I found that limiting magnitude tonight is around 3m.5, so the situation wasn’t ideal, still it was fun thinking that this is a cold rock hurtling around the sun between Mars (shining nearby, a little west in the constellation cancer) and Jupiter.
Welcome to my Astronomy pages. On the left, you can see the instrument I use for observing: A Super Polaris C8 which I bought from the States back in 1994 or so from wholesale optics of Pennsylvania, which later turned into “Pocono Mountain Optics” and then sadly went out of business, I believe.
I have been interested in Astronomy for nearly as long as I can remember, and while my observing activities have lessened a bit over the last couple of years I still lug out the scope on a regular basis. The area of Germany we live in is rather rainy to say the least, so even when we do get a clear night every once in a while our view of the night sky is severely hampered by street lights from the surrounding neighbourhood, so even at the best of times the limiting mag never gets much better than 4-5m.
Venus transit 2004
Some pictures of this fabulous celestial event can be found here.
Some pictures of the Moon, also taken through a hand-held Nikon Coolpix looking into the eyepiece.
One of the major astronomical events of the last decade in Germany was, of course, the total solar eclipse in August 1999. I had been looking forward to this event since my childhood days when I would not have to travel over half the planet in order to view the totality, but life is what happens if you have other plans. And so it happened that my wife Ulla was pregnant with our second kid “Hannah”, only a couple of days from giving birth, so we could not travel the 500km (about 300miles) or so that would have been required to reach the totality zone down in southern Germany1.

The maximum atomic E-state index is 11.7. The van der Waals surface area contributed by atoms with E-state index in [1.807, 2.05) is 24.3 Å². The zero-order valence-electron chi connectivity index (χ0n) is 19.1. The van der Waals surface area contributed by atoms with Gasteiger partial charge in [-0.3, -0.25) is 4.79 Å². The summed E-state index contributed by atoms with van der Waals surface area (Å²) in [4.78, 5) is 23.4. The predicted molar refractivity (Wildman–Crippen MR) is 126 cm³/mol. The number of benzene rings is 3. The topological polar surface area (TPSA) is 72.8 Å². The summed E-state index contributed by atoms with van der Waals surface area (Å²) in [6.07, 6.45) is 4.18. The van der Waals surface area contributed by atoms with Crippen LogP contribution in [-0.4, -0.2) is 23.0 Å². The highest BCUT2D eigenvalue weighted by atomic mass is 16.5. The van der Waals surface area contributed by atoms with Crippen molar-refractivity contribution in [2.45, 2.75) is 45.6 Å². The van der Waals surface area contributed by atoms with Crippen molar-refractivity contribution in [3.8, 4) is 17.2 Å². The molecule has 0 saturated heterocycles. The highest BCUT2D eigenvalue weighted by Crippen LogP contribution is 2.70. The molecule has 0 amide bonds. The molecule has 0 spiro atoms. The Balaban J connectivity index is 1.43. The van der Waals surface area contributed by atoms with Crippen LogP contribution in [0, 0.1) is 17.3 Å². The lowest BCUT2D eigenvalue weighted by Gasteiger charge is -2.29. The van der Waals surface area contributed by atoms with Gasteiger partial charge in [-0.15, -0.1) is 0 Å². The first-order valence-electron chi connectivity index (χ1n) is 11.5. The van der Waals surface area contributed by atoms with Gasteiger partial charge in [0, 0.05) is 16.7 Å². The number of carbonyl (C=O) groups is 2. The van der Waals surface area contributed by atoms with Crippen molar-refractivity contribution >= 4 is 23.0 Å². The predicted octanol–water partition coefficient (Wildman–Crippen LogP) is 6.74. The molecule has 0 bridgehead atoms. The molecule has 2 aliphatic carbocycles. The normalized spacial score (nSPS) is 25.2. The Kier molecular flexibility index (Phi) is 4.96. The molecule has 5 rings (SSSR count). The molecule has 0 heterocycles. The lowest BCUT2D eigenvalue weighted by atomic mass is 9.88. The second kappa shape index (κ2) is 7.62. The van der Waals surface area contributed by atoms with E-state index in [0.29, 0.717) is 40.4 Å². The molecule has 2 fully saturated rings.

So, for us it was still only a partial eclipse, although at over 90% occultation, it was still very impressive especially as much of southern germany was clouded out. For the event I set up my C8 on the local primary school’s backyard so the kids could take a look, too. The pictures can be found here.
NEVER USE THE SOLAR PROJECTION METHOD with your C8!!! I cannot emphasize this enough, and my telescope got away undamaged because there were some clouds in the sky the let the inside cool down every once in a while, and of course the occulted sun. I put on the primary cover for a minute or two every other minute to allow additional cooldown, too. However, this is no way to observe a fully unobstructed sun, esp. in Summer!
- Xephem is the best astromical software for Linux there is (win/mac versions available, too). You can download a binary version compiled for Ubuntu Linux 8.10 / 9.04 / 9.10 /10.04 LTS i386 here (redistributed with permission from the author but without warranties of any kind).
- Rod’s Astroland Rod Mollise is the Author of a great book on SCT’s. You’ll find a true wealth of useful information on this type of telescope on his home page and, of course, in his book “choosing and using a schmidt cassegrain telescope. Never mind the 70’s style retro home page design, it’s a great site!
- Heavens-above.com: A free, customizable online planetarium / satellite tracker and more.